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The Daily Register - Harrisburg, IL
  • Interview with Susan Sarandon and Melissa McCarthy of ‘Tammy’

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  • It’s not quite a staple of American cinema, but road trip movies certainly have legions of fans. They usually feature a couple of guys or a bickering family, but the genre got a big positive bump a couple of decades ago when Susan Sarandon and Geena Davis hopped in a convertible and ran from the law in “Thelma & Louise.”
    Sarandon is back behind the wheel in “Tammy,” this time accompanied by Melissa McCarthy in a two-gals-hit-the-road comedy. Co-written by McCarthy and her husband, Ben Falcone, and directed by Falcone, it’s the story of down-on-her-luck Tammy (McCarthy) who, after a series of personal setbacks – including discovering the philanderings of her husband – decides to leave her small town and start really living life. Her only two problems: a lack of funds, and the fact that her traveling companion is her often drunk, usually randy grandmother Pearl (Sarandon). Both women spoke about the film last week in Los Angeles.
    Q: Susan, you’re 67 and Melissa is 43, and you’re playing her grandmother. How were you approached to take the part?
    Sarandon: Ben and Melissa called me, and prepared me for the script. Then I got the script, and thought it was a lot of fun, but I was doing another movie, and I didn’t quite understand what reality we would be in. So we had another call about it, and I was very excited about the way they worked. We texted little pictures of possible looks and figured out the age thing – actually Pearl wasn’t much older than I actually am, she just doesn’t have my makeup and hair people. But [Ben and Melissa] are both incredibly talented, and it would be very different. I didn’t quite know what was going to happen, but I thought, let’s go for it.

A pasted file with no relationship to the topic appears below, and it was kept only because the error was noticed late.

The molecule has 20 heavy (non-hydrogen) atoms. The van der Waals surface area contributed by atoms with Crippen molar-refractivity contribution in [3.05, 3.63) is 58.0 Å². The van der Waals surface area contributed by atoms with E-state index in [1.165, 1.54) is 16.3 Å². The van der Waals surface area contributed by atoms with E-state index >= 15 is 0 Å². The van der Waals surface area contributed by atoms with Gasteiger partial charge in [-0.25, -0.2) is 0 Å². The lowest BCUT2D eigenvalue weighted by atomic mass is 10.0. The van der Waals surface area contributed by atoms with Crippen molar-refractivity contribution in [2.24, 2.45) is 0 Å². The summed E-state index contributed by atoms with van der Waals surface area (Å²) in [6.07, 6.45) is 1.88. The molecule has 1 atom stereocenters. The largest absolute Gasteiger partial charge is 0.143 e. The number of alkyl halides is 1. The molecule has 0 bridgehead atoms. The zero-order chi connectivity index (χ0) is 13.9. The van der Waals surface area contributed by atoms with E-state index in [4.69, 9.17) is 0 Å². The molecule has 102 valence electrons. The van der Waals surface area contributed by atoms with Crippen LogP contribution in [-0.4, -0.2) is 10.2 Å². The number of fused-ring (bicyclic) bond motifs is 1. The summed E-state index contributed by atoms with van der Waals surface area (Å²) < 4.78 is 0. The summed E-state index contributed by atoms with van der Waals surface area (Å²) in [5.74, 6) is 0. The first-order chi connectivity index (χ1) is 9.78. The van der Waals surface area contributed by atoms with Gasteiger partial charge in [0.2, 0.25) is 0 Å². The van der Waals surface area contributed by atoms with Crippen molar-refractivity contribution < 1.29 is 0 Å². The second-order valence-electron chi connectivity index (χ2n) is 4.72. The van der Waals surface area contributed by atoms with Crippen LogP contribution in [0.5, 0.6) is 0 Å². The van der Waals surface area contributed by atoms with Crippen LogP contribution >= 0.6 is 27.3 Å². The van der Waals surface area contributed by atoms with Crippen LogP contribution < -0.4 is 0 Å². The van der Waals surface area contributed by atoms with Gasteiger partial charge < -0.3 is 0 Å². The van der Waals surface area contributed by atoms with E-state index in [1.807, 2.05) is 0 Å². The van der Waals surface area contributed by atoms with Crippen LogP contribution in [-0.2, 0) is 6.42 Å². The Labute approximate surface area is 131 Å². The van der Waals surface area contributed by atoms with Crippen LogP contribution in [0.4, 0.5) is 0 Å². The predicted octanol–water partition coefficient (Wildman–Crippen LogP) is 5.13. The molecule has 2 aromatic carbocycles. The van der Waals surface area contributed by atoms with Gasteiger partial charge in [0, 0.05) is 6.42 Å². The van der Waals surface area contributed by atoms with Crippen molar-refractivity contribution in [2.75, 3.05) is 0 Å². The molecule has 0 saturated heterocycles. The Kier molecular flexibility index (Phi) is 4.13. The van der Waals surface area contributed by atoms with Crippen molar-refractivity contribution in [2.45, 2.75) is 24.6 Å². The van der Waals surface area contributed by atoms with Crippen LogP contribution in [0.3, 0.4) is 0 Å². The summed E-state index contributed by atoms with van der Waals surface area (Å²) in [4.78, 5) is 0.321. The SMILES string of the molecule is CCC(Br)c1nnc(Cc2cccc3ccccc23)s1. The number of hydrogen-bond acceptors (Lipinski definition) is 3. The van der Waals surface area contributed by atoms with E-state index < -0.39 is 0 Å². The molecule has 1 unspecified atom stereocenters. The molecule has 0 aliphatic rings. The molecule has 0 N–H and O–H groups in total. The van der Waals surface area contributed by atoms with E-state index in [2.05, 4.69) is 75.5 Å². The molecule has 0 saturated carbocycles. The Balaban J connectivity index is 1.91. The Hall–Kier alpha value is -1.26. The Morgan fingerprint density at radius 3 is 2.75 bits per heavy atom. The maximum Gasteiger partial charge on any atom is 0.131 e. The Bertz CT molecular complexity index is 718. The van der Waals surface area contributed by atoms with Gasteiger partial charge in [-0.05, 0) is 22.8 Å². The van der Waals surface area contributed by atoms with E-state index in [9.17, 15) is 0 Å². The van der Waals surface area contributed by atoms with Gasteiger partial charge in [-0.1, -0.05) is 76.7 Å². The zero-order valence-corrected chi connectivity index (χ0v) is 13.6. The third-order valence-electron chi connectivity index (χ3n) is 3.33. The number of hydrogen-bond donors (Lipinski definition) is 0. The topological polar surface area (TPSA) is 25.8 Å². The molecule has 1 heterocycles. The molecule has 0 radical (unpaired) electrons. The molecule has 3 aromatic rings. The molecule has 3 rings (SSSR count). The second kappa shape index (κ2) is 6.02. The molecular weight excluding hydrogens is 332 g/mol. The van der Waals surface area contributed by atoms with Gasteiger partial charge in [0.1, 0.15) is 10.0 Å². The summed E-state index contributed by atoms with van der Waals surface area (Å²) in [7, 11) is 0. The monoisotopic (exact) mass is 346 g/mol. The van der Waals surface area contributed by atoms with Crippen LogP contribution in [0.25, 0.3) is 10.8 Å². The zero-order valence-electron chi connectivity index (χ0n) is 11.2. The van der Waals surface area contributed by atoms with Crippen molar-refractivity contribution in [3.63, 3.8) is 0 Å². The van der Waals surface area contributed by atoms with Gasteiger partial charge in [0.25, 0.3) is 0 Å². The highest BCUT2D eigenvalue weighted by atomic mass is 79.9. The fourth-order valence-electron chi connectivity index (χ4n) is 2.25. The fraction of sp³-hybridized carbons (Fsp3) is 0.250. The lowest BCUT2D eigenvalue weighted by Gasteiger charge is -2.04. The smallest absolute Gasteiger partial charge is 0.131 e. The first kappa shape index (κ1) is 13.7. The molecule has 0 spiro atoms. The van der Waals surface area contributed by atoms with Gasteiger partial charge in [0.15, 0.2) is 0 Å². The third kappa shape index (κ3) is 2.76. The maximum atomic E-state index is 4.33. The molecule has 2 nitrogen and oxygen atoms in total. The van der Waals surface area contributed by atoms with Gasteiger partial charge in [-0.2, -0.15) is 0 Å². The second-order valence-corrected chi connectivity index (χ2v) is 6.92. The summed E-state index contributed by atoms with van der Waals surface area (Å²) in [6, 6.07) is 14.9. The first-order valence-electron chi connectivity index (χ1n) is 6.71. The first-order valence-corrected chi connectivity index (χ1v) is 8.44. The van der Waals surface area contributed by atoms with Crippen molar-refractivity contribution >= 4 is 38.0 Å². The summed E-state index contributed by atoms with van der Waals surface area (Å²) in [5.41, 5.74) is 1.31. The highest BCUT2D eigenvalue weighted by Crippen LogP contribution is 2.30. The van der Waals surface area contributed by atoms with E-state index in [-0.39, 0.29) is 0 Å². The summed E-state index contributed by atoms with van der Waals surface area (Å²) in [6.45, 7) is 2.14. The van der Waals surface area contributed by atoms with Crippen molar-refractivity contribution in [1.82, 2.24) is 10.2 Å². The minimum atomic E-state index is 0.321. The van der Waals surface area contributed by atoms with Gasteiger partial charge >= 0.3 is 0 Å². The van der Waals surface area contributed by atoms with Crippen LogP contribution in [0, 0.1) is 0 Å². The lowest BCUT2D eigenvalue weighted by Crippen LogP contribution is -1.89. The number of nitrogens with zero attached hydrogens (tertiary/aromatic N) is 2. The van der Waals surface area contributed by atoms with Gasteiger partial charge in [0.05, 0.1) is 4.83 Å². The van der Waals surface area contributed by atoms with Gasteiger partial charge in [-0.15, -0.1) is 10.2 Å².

McCarthy: On one of our first phone calls, you said Pearl seemed like a little old granny with glasses and a crocheted sweater and an up-do bun, and I said, “Oh, no, she has raging problems with alcohol, and she sleeps around.” And you said, “OK, we’ll be fine.”
    Sarandon: I’m bad at math, and I didn’t think about the ages. It actually makes sense if my character had a baby at 16, and the character of my daughter had a baby when she was 16. It’s totally possible. I was just happy to be able to do something like this. It’s very liberating to look that bad. We just accentuated everything that you would normally hide, so it didn’t matter if I was sweaty or the lighting was bad. That was kind of cool.
    Q: Melissa, you wrote the script with your husband. Where did the idea for the story come from?
    McCarthy: Ben came downstairs one morning, just having woken up and said, “I had a weird dream. You go on a road trip with your grandmother and she drinks and she sleeps around. I’m gonna go write that movie.” And I said, “All right.”That dream was around six years ago, and that’s how it began. He always says things, and I say, “That sounds great!” I just agree with him, and it all works out. But we had been working on it for years. I don’t know if we ever really thought it could make the next step. But then when it started happening, and we found out that certain actors were actually reading it, I was physically coming apart at the seams. It’s still dreamy to me.
    Page 2 of 2 - Q: Susan, did you have any thoughts of “Thelma & Louise” while you were making this?
    Sarandon: We actually didn’t think about it till we started doing press. They brought a car and I said, “You know, this might remind people of that other movie.” But it was so different.
    Q: Have there been plans for you and Geena Davis to work together again?
    I’d love to work with her again. They had kind of knocked around some ideas of a sequel to “Thelma & Louise,” but they were so ridiculous. I remember at one point saying, “But what would WE do?” And somebody said, “You’d collect a big check is what you’d do.” But I really don’t know how you would resurrect them. And even if we did, we’d have to do something sitting down because when we’re standing, Geena’s like a foot taller than me. That’s why the car worked in “Thelma & Louise.” We were kind of on the same level. I’m shrinking and she’s still 6 foot 1.
    “Tammy” opens on July 2.

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